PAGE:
Metaphor: The Book of Your Life – Part 1: An Introduction

Written by: Alice D. Hoag, Ed.D.
Metaphor: The Book of Your Life – Part 1: An Introduction

In my practice, I often use metaphors to illustrate many truths which can be applied in people’s lives to promote understanding, healing or enrichment.  One of my favorite metaphors, which underpins several others, is the notion of the “book” of each person’s life.  Over the course of the next several posts, I’m going to share this image of a book with you as the basis of knowing and accepting the privilege and joy of being you.  I’ll be using the female pronouns (she, her, hers) in the examples moving forward.

Each person is entrusted at birth to compose the book of her life.  She is born into a family endowed with certain tendencies and potential which will draw her in a particular life direction.  Only she can hone these tendencies and potential to turn them into talents and skills which, when employed well in her life, can bring her a sense of fullness, contentment, and joy.  When combined with her particular mix of interests, life circumstances, and relational history, her story will be unique.

She is the heroine of her own story, the star.  She alone has control of her character’s moral, intellectual, physical, spiritual, emotional (etc.) development and the life choices she makes. These are her responsibility.  She cannot borrow them from anyone else, nor can anyone else create them in her – she alone must do the work of becoming the person she desires to be.

Her family of origin is already written into her storyline; she cannot choose these characters.  However, they are only supporting actors in her book while she is the main protagonist.  While these family members have no control over the development of her character or the direction of her book, she also cannot control what these other characters do.  By adolescence, however, she becomes responsible to determine the roles for each character in her story:  who will remain in their role as supporting characters, who will enter as new cast members, and who will be written out of the story altogether.  No one else can make or nurture these relationships for her; the choice and the work of developing these relationships is solely her responsibility and privilege.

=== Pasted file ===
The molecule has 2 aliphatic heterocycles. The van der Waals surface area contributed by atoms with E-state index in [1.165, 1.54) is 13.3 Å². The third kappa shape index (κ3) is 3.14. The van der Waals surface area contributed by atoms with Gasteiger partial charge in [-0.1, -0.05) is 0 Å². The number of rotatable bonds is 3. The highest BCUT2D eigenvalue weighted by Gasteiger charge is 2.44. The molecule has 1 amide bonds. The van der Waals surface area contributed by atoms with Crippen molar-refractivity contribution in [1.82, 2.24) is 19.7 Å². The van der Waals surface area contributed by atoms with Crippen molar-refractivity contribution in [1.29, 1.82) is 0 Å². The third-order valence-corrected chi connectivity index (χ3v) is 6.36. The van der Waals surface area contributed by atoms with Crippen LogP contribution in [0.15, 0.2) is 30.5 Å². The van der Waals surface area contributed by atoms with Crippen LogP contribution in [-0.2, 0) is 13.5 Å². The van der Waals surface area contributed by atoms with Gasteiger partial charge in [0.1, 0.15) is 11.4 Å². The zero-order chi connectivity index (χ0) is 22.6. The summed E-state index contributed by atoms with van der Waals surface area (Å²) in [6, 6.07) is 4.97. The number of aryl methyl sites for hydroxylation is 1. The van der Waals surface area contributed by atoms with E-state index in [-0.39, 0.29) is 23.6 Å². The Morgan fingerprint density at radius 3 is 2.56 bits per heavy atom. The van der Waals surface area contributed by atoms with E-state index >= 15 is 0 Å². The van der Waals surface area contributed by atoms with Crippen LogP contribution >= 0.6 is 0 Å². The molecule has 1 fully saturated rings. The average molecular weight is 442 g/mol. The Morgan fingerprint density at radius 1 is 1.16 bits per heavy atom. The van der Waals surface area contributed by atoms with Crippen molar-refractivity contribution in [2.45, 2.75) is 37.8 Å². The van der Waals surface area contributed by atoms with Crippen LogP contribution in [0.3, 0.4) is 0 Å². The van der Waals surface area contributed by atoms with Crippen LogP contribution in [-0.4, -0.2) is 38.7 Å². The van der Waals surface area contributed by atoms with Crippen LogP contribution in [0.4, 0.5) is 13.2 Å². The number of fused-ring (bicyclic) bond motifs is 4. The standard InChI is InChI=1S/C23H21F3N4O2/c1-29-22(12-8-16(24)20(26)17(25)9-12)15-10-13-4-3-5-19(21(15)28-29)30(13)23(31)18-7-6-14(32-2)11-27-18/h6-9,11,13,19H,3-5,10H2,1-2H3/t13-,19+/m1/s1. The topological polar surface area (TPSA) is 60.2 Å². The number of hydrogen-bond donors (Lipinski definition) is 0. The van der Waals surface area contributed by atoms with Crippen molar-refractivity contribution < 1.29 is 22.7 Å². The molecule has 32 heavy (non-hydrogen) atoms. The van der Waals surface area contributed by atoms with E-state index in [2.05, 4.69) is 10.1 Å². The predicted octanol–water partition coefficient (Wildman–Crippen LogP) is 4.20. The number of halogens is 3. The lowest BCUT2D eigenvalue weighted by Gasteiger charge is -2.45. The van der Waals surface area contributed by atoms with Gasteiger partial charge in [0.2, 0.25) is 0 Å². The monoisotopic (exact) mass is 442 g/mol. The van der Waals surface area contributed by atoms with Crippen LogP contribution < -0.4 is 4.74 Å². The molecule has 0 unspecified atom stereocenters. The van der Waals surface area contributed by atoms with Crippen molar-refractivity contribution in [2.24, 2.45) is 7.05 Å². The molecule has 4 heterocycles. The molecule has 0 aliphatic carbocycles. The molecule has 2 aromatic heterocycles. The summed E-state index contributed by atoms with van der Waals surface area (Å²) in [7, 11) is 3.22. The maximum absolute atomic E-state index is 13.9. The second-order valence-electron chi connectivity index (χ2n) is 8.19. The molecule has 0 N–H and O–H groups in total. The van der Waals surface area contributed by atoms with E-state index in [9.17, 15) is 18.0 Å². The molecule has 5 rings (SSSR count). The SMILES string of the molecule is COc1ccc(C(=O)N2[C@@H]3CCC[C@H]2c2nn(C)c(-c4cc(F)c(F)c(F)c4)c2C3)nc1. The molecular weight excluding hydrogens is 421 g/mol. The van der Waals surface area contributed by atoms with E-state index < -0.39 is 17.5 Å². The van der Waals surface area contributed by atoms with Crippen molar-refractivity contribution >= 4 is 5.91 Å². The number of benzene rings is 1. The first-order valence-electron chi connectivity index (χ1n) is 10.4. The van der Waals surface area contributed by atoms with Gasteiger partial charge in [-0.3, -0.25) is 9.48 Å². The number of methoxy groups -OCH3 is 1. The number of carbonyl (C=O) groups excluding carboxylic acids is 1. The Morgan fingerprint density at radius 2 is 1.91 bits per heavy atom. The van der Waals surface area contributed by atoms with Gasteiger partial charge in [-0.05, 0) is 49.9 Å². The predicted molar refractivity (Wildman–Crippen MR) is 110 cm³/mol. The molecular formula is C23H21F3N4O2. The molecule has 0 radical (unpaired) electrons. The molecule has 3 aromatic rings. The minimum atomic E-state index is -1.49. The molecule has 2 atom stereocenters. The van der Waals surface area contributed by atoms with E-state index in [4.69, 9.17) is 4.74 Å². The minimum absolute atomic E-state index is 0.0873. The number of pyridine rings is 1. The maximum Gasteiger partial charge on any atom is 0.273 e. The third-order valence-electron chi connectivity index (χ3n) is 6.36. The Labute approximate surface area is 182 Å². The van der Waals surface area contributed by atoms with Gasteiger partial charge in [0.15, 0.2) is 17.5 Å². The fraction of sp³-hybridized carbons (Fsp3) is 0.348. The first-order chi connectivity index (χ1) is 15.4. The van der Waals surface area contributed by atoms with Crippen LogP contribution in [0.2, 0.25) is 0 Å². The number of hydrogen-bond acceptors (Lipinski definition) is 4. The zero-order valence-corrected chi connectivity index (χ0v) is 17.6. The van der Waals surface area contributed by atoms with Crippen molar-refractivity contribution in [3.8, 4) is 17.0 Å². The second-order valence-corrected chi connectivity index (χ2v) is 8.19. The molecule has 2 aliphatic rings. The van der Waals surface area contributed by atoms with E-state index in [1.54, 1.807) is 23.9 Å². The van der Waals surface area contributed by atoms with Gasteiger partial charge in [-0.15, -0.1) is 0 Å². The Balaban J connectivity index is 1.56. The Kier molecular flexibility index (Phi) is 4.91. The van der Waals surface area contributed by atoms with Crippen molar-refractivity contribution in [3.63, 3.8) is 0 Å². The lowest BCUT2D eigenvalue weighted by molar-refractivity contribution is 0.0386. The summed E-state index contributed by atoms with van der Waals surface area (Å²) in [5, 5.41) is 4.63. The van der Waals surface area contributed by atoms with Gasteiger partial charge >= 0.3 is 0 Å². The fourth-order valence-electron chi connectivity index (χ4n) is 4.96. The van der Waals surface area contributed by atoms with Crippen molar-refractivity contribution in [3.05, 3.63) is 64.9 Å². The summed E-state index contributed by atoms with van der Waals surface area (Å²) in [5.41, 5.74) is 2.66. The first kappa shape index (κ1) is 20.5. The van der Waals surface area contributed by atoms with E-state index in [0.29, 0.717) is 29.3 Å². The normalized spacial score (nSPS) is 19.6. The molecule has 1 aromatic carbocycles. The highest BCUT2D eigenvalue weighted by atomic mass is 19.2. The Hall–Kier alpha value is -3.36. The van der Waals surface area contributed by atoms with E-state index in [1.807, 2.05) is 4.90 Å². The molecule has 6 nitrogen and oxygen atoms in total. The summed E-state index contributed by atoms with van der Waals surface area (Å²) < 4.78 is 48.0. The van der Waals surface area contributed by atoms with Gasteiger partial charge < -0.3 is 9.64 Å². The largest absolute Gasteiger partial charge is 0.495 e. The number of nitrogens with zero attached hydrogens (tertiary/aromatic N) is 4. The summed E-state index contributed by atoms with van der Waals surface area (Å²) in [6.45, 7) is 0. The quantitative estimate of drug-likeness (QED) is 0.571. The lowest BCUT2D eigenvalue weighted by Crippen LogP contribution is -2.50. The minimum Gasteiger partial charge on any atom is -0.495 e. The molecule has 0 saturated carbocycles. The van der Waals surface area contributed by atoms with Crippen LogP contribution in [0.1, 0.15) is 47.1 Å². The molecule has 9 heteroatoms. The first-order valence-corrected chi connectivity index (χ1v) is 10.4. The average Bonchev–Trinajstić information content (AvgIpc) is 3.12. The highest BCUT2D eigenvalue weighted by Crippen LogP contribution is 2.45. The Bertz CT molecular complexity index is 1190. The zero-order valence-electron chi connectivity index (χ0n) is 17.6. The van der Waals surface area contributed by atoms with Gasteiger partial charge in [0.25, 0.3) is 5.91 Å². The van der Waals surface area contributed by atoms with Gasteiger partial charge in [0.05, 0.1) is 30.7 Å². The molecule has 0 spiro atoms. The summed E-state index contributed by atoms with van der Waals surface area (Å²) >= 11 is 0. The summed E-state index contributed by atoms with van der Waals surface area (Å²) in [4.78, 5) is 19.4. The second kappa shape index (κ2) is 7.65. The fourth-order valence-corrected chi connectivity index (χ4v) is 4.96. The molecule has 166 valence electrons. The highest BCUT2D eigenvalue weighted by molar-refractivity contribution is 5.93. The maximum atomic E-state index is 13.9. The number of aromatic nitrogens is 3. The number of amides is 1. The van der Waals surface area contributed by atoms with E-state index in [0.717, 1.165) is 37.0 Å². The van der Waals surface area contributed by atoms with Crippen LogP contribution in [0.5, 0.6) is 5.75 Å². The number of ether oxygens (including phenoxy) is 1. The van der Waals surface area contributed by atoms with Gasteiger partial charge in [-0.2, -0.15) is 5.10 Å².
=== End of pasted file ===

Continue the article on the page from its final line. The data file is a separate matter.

Barring circumstances beyond her control, by the time she reaches adulthood she has complete authority over her script to determine its direction.  For the most part, she decides what education and career paths she will pursue, where she will live, which creature comforts she will surround herself with, and which leisure activities and hobbies she will pursue.  She alone can decide to develop healthy or unhealthy coping skills (like addictions) or continue in health or unhealthy relationships (like codependency).  She is in control of how much of her time and energy she expends on pursuing each aspect of her life, and she alone is responsible for the consequences (pleasant and unpleasant) of her choices.

In our Western culture, as the author of her book, she is fully and solely responsible to determine the nature of her chosen family.  She alone will choose whether to take a life-partner on her journey, and she alone will determine when a suitable companion is found; only she and that individual will be responsible for their decision to become life partners.  Only she and her partner will choose whether to have children, and how she would like those children to be raised.  No parent or friend can rightly make these decisions for her; only she and her life partner can mutually write these chapters in each of their individual books, and in the separate book of their marriage.

Finally, the star of her own book is also solely responsible to determine her outlook on life, the intentions of her heart, and her attitude.  These are established at a very early age, with the influence of her family of origin, but they can be changed.  Often, life-altering circumstances have a way of creating an environment ripe for making such changes.  Additionally, each individual must determine for herself which character traits she values enough to develop at which points in her life.

Over the coming several posts, I intend to expand these notions more fully.  I’ll leave you with one sobering thought:  there is no room for ghost-authors or even co-authors.  Your book is yours and yours alone to make it a classic.

Sometimes, other’s life choices impact our lives in distressing ways.  As a therapist, I can help you create a meaningful narrative despite your life circumstances.  My desire is to empower you to write the story of your life in a way that emboldens you to become the best YOU that you were uniquely created to be.